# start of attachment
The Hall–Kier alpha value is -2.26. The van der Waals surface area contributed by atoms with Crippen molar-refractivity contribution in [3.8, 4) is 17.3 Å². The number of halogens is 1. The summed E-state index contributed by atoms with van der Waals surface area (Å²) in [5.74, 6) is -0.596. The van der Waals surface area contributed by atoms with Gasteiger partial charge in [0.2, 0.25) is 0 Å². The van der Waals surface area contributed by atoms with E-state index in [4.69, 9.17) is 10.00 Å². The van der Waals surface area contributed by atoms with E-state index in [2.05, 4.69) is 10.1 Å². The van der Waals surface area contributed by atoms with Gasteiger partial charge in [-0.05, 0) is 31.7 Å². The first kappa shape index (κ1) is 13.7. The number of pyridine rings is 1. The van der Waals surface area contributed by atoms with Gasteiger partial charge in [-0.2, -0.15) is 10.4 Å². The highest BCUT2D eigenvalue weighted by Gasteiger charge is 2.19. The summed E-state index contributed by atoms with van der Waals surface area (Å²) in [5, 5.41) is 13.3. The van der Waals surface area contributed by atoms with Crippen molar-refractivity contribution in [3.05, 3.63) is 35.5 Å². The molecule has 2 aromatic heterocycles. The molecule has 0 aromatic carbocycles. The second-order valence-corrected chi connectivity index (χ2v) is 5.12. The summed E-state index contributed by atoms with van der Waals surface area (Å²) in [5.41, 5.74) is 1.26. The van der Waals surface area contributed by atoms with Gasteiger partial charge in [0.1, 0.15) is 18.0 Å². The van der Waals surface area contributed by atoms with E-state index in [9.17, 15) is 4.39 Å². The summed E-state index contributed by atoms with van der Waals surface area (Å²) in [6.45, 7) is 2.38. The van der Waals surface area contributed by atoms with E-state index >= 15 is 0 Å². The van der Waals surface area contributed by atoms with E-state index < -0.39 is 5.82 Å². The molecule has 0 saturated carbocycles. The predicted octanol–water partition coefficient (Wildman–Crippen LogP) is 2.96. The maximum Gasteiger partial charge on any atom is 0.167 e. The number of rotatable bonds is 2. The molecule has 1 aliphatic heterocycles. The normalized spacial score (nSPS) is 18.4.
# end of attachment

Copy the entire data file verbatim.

The Hall–Kier alpha value is -2.26. The van der Waals surface area contributed by atoms with Crippen molar-refractivity contribution in [3.8, 4) is 17.3 Å². The number of halogens is 1. The summed E-state index contributed by atoms with van der Waals surface area (Å²) in [5.74, 6) is -0.596. The van der Waals surface area contributed by atoms with Gasteiger partial charge in [0.2, 0.25) is 0 Å². The van der Waals surface area contributed by atoms with E-state index in [4.69, 9.17) is 10.00 Å². The van der Waals surface area contributed by atoms with E-state index in [2.05, 4.69) is 10.1 Å². The van der Waals surface area contributed by atoms with Gasteiger partial charge in [-0.05, 0) is 31.7 Å². The first kappa shape index (κ1) is 13.7. The number of pyridine rings is 1. The van der Waals surface area contributed by atoms with Gasteiger partial charge in [-0.2, -0.15) is 10.4 Å². The highest BCUT2D eigenvalue weighted by Gasteiger charge is 2.19. The summed E-state index contributed by atoms with van der Waals surface area (Å²) in [5, 5.41) is 13.3. The van der Waals surface area contributed by atoms with Crippen molar-refractivity contribution in [3.05, 3.63) is 35.5 Å². The molecule has 2 aromatic heterocycles. The molecule has 0 aromatic carbocycles. The second-order valence-corrected chi connectivity index (χ2v) is 5.12. The summed E-state index contributed by atoms with van der Waals surface area (Å²) in [5.41, 5.74) is 1.26. The van der Waals surface area contributed by atoms with Gasteiger partial charge in [0.1, 0.15) is 18.0 Å². The van der Waals surface area contributed by atoms with E-state index in [9.17, 15) is 4.39 Å². The summed E-state index contributed by atoms with van der Waals surface area (Å²) in [6.45, 7) is 2.38. The van der Waals surface area contributed by atoms with E-state index >= 15 is 0 Å². The van der Waals surface area contributed by atoms with E-state index < -0.39 is 5.82 Å². The molecule has 0 saturated carbocycles. The predicted octanol–water partition coefficient (Wildman–Crippen LogP) is 2.96. The maximum Gasteiger partial charge on any atom is 0.167 e. The number of rotatable bonds is 2. The molecule has 1 aliphatic heterocycles. The normalized spacial score (nSPS) is 18.4.